Shoes of the US Cavalry 1916-1918

A place for discussion of mounted services uniforms, headgear, footwear and related personal equipment of the horse soldier.
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Fossilhorse
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Shoes of the US Cavalry 1916-1918

Post by Fossilhorse » Wed May 13, 2009 2:02 pm

Can anyone tell me what shoes were used by US mounted, enlisted and non-com troops, during the Punitive Expedition, and then by the few Cavalry companies that actually saw mounted service in WWI France? I suspect, though I'm honestly not sure, that the troops in 1916 Mexico were using the Russet Marching Shoe with single ply sole and smooth-out calfskin uppers. Would mounted troops in France have continued to use these, or would they have used the M1917 Trench boot (with heel plates and hob nails), or M1918 "Pershing" trench boot issued to the infantry?

Thanks and cheers,
Tim

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Post by Pat Holscher » Wed May 13, 2009 8:32 pm

Fossilhorse wrote:Can anyone tell me what shoes were used by US mounted, enlisted and non-com troops, during the Punitive Expedition, and then by the few Cavalry companies that actually saw mounted service in WWI France? I suspect, though I'm honestly not sure, that the troops in 1916 Mexico were using the Russet Marching Shoe with single ply sole and smooth-out calfskin uppers. Would mounted troops in France have continued to use these, or would they have used the M1917 Trench boot (with heel plates and hob nails), or M1918 "Pershing" trench boot issued to the infantry?

Thanks and cheers,
Tim
There's some old threads on footgear you may want to check out, as they have some interesting information.

In the Punitive Expedition cavalry enlisted men were issued service shoes. However, you can find a fair number of photos in which individual troopers are wearing lace up, or lace up with buckle top, riding boots. This probably gave them a better pair of boots and allowed them to dispense with the leggins.

You raise an interesting point about WWI service. Over time, it seems we now have some evidence that there were a few more cavalrymen serving in Europe, even as cavalry in divisional recon troops, than we initially would have suspected, although it certainly isn't a large number of troops. I honestly don't know if these soldiers were ever issued the boots that ended up being issued to doughboys in WWI or not. There's a few photos of mounted troops in WWI up here on the forum, and it might be possible to pick out their footgear in some of them.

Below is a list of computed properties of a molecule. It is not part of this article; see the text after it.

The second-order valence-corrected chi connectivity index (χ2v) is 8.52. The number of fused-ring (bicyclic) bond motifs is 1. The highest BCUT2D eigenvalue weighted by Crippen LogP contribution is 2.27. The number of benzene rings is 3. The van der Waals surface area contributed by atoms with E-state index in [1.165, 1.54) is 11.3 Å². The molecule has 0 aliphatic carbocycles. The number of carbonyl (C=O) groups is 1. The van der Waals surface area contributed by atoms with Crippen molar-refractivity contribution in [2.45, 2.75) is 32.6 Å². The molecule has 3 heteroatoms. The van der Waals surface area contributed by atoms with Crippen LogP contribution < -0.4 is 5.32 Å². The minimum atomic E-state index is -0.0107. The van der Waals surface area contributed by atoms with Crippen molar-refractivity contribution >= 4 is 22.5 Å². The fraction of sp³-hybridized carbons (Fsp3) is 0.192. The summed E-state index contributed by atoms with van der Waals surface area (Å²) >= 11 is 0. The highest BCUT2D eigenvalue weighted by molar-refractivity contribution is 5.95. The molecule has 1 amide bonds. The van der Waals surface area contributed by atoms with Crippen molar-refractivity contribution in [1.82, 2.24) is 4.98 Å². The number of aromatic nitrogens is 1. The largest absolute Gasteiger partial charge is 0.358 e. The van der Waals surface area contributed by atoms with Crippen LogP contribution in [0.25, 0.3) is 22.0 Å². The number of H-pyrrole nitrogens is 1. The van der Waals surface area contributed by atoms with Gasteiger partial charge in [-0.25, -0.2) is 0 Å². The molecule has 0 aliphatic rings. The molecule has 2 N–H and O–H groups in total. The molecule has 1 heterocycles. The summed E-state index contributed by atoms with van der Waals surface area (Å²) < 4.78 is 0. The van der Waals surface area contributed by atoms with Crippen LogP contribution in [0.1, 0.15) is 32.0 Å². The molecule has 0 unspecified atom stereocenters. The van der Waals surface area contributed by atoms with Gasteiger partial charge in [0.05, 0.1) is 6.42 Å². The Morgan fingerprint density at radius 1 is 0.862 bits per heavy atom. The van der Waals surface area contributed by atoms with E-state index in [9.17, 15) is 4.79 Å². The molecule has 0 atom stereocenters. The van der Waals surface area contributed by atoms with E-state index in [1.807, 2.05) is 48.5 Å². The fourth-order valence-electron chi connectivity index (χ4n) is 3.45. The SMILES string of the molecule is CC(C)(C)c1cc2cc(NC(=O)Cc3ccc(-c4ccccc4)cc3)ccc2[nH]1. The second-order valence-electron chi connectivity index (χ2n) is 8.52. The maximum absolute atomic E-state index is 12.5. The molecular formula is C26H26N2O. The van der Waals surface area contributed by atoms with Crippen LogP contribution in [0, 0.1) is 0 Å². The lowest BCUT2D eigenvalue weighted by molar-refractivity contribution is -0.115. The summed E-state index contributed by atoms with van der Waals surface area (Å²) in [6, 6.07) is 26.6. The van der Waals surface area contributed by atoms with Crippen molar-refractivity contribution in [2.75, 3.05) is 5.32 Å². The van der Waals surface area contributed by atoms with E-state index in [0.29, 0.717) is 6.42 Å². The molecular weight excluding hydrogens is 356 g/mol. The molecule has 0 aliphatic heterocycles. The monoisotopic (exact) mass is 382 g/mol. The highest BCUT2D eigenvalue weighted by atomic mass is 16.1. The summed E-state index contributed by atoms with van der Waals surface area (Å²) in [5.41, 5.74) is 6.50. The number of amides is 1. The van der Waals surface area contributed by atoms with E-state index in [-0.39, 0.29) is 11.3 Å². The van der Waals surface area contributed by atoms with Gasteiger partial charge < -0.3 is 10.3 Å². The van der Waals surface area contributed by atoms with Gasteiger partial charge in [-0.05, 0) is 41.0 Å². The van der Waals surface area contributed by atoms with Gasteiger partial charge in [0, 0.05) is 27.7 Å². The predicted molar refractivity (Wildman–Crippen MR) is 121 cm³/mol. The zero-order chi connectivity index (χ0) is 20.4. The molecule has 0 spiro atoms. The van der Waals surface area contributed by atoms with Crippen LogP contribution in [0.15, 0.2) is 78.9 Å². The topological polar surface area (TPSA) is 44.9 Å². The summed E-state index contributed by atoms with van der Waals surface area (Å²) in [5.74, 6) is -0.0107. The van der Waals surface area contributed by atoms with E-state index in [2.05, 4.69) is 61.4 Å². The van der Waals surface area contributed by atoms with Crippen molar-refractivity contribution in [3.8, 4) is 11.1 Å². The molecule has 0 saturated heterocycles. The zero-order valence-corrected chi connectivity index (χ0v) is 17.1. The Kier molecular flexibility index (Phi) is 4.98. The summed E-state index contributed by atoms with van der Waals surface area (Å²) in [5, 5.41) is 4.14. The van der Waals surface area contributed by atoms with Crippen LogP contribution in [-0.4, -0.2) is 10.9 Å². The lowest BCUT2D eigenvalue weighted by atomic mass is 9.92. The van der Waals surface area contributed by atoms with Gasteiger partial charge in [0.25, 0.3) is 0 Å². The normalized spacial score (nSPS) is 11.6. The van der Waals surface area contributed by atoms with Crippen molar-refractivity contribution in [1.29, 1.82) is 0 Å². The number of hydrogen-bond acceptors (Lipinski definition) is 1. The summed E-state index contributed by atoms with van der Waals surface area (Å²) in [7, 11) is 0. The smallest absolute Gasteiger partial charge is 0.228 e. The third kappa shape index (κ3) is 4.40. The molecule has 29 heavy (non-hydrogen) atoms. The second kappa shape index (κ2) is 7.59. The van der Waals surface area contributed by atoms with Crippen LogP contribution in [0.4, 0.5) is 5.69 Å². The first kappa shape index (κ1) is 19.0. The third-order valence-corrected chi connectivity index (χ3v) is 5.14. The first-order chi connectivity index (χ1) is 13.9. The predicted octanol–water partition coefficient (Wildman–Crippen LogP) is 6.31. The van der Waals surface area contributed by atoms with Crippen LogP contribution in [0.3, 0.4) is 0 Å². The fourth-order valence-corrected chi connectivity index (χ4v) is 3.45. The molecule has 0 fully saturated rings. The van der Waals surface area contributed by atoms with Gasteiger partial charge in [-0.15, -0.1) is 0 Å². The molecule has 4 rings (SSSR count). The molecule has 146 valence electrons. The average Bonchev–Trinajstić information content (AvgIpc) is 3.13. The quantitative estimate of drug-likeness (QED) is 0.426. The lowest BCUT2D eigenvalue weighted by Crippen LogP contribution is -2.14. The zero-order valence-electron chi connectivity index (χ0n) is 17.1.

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Post by Fossilhorse » Thu May 14, 2009 11:56 am

Thanks for the reply Pat. I'll see if I can find more info on footgear in the old treads you refer to. As far as US mounted units in France, I have seen a reference that troops B, D, F, and H of the 2nd Cavalry Regiment (under Pershing) served there as mounted horse cavalry; participating in several battles including Aisne-Marne offensive.

Cheers,
Tim

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Post by Pat Holscher » Thu May 14, 2009 1:15 pm

Fossilhorse wrote:Thanks for the reply Pat. I'll see if I can find more info on footgear in the old treads you refer to. As far as US mounted units in France, I have seen a reference that troops B, D, F, and H of the 2nd Cavalry Regiment (under Pershing) served there as mounted horse cavalry; participating in several battles including Aisne-Marne offensive.

Cheers,
Tim
The 2nd is the only cavalry regiment that served in an independent regimental capacity. However, every square division in WWI was supposed to have a cavalry recon troop, just like the French divisions. I don't know how many actually had one, but some did. At least one fellow I've seen write on it, who knows a great deal about US formations in WWI, insists that every US division in WWI had a cavalry recon troop.
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Post by Todd » Fri May 15, 2009 1:49 pm

While it's only an observation of a few rare photos of mounted US troops in WWI France that I've managed to come across, they invariably seem to show the trench boots and wool wraps. That goes for the mounted field artillery troops, of which there are far more photos of.

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Post by Pat Holscher » Sat May 16, 2009 6:53 am

Todd wrote:While it's only an observation of a few rare photos of mounted US troops in WWI France that I've managed to come across, they invariably seem to show the trench boots and wool wraps. That goes for the mounted field artillery troops, of which there are far more photos of.
That's interesting. That'd put mounted US troops in the saddle with hobnailed boots, just like British mounted troops of the same period.

Here's a discussion of WWI period boots:

http://www.worldwar1.com/dbc/l_tanks.htm

FWIW, I've always heard the standard boot referred to as the "service shoe". This link calls them the Russet Marching Boot. I have to wonder if that's a collector's description, as I'd find it odd for the Army to refer to any shoe by its color, given that all footgear in this period was russet.
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Post by Pat Holscher » Sat May 16, 2009 7:04 am

The Pershing boot looks so practical, it's interesting to note that it rapidly disappeared after the war. Of course, in those days, the soldier wore the same set of shoes for almost every duty.
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Post by Pat Holscher » Sun May 17, 2009 9:58 pm

As sort of a grim example of the Service Shoe's longevity, the current issue of the National Geographic has a photo of a pair recently recovered in the Hürtgen Forest near some human remains. They're assumed to be the boots of an American soldier killed during the battle. The fighting there occurred between September 1944 and February 1945, when we often sort of think of US troops wearing the M1943 boots, although clearly that wasn't universally the case.
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Post by rayg » Mon May 18, 2009 6:53 pm

Here's a good thread on the post 1900-1918 shoes, Ray


http://www.usmilitariaforum.com/forums/ ... opic=39225